An Old Protein Gets a New Look: Researchers Target TGF-ß to Make Immunotherapy More Effective

Model of TGF-beta molecule

The TGF-ß molecule has been a focus of research for more than 30 years. (Image courtesy of Hipersynteza/Science Source)

The immunotherapy drugs called checkpoint inhibitors have transformed treatment for some people with cancer. Currently, a major focus in cancer research is looking for ways to make these drugs effective for a greater number of people and more types of cancer.

One of the many approaches that scientists are now studying is combining immunotherapies with drugs that block the actions of a molecule called transforming growth factor-beta (TGF-ß). The importance of TGF-ß was uncovered more than 30 years ago by Sloan Kettering Institute Director Joan Massagué.

“There has been tremendous interest in this new avenue of treatment,” Dr. Massagué says. “Right now, we have a serious opportunity to leverage the robust knowledge that we’ve built about TGF-ß and use it to make immunotherapy more effective. TGF-ß is actually a hormone that is released by cells. This means it is quite accessible to drugs that can block its activity.”

A Fundamental Molecule with Many Roles

TGF-ß is critical for regulating how cells function. It works by sending signals from a cell’s membrane to its nucleus, telling it which genes to make into proteins. Among the most important jobs of TGF-ß are directing embryonic development and regulating the immune system. It also plays a role in whether cancer spreads.

It is the effect of TGF-ß on the immune system that many researchers are now most interested in studying.

TGF-ß is critical for regulating how cells function. It also plays a role in whether cancer spreads.

A study published in February 2018 in Nature reported that, in people being treated with the immunotherapy drug atezolizumab (Tecentriq®), levels of TGF-ß in tumors correlated with how well people responded. In short, the more TGF-ß that tumors had, the less likely it was that atezolizumab worked. This is because TGF-ß can prevent the immune cells called T cells from infiltrating and attacking tumors. Checkpoint inhibitors boost the activity of T cells, but if the immune cells can’t get into the tumor, they will not be effective.

Another study in the same issue of Nature reported that combining a TGF-ß-blocker called galunisertib with immunotherapy allowed the immune system in mouse models of colon cancer to attack tumors that it had previously not been able to go after.

“This research showed that TGF-ß prevents the incoming T cells from penetrating and infiltrating the tumor,” Dr. Massagué says. “If you block TGF-ß, however, T cells infiltrate and kill the tumor cells.”

Combining Approaches in the Clinic for Many Cancer Types

Several clinical trials now under way are looking at how to combine immunotherapy with drugs that block TGF-ß. MSK medical oncologist Anna Varghese is the co-principal investigator of one such trial for pancreatic cancer.

“Immunotherapy alone is not effective against pancreatic cancer for most patients,” Dr. Varghese explains. “This is because pancreatic tumors have an immunosuppressive microenvironment.” That means the cells and tissue around the tumor prevent immune cells from getting in and attacking the cancer.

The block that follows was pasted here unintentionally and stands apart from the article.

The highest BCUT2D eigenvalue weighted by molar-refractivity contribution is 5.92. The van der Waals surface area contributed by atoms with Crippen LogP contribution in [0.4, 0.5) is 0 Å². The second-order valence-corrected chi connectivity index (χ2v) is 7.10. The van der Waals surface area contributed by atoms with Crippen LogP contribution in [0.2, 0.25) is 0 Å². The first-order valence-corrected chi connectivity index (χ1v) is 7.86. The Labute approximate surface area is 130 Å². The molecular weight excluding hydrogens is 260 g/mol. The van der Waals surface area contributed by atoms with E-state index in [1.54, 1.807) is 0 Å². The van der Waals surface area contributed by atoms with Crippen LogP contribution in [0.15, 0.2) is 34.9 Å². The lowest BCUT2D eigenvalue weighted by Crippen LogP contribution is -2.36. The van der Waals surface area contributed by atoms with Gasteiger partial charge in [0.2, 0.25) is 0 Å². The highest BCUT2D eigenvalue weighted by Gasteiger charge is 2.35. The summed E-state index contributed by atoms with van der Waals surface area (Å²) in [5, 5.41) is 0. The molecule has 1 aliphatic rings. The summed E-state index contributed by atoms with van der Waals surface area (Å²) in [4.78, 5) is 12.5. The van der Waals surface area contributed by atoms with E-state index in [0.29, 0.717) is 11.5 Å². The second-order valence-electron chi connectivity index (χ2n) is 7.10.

Dr. Varghese’s trial combines the immunotherapy drug durvalumab (Imfinzi®) with galunisertib. The study is still ongoing, and it’s too early to know how effective the combination will be or what side effects it will have, but Dr. Varghese hopes to report preliminary findings soon.

Right now, we have a serious opportunity to leverage the robust knowledge that we've built about TGF-ß and use it to make immunotherapy more effective.
Joan Massagué Sloan Kettering Institute Director

Research on TGF-ß blockers goes beyond immunotherapy to look at their effectiveness when combined with other kinds of drugs. Recently, MSK medical oncologist James Harding was an investigator in a trial that looked at galunisertib, either alone or in combination with other drugs, for the treatment of liver cancer.

Early analysis of the study showed that when galunisertib was combined with the targeted therapy sorafenib (Nexavar®), people had more favorable outcomes compared with other treatments. However, Dr. Harding comments that “the design of this early study makes it difficult to say how impactful this combination strategy will ultimately be for liver cancer.

“Furthermore,” he adds, “with the advent of effective immunotherapy, the focus of the investigation has shifted to pairing galunisertib and other TGF-ß blockers with immune checkpoint inhibitors.”

Clinical trials focusing on TGF-ß blockers are ongoing at other cancer centers as well as at MSK.

Taking a New Look at a Familiar Target

“For a long time, drug companies have been interested in harnessing the power of TGF-ß blockers, not only for cancer but for other diseases as well,” Dr. Massagué says. “Until now, there’s been concern about doing that because we know that TGF-ß has so many different functions in cells.” Long-term use of these drugs, he explains, would have too many harmful side effects.

“However, combining a TGF-ß blocker with checkpoint immunotherapy and using it as temporary way to boost the effectiveness of these other drugs may be possible,” he concludes.

Editor’s note: On April 16, 2019, Dr. Massague was co-author of a review article in Immunity that discussed how knowledge of TGF-β signaling in immune cells is being leveraged to unleash the immune system against tumors.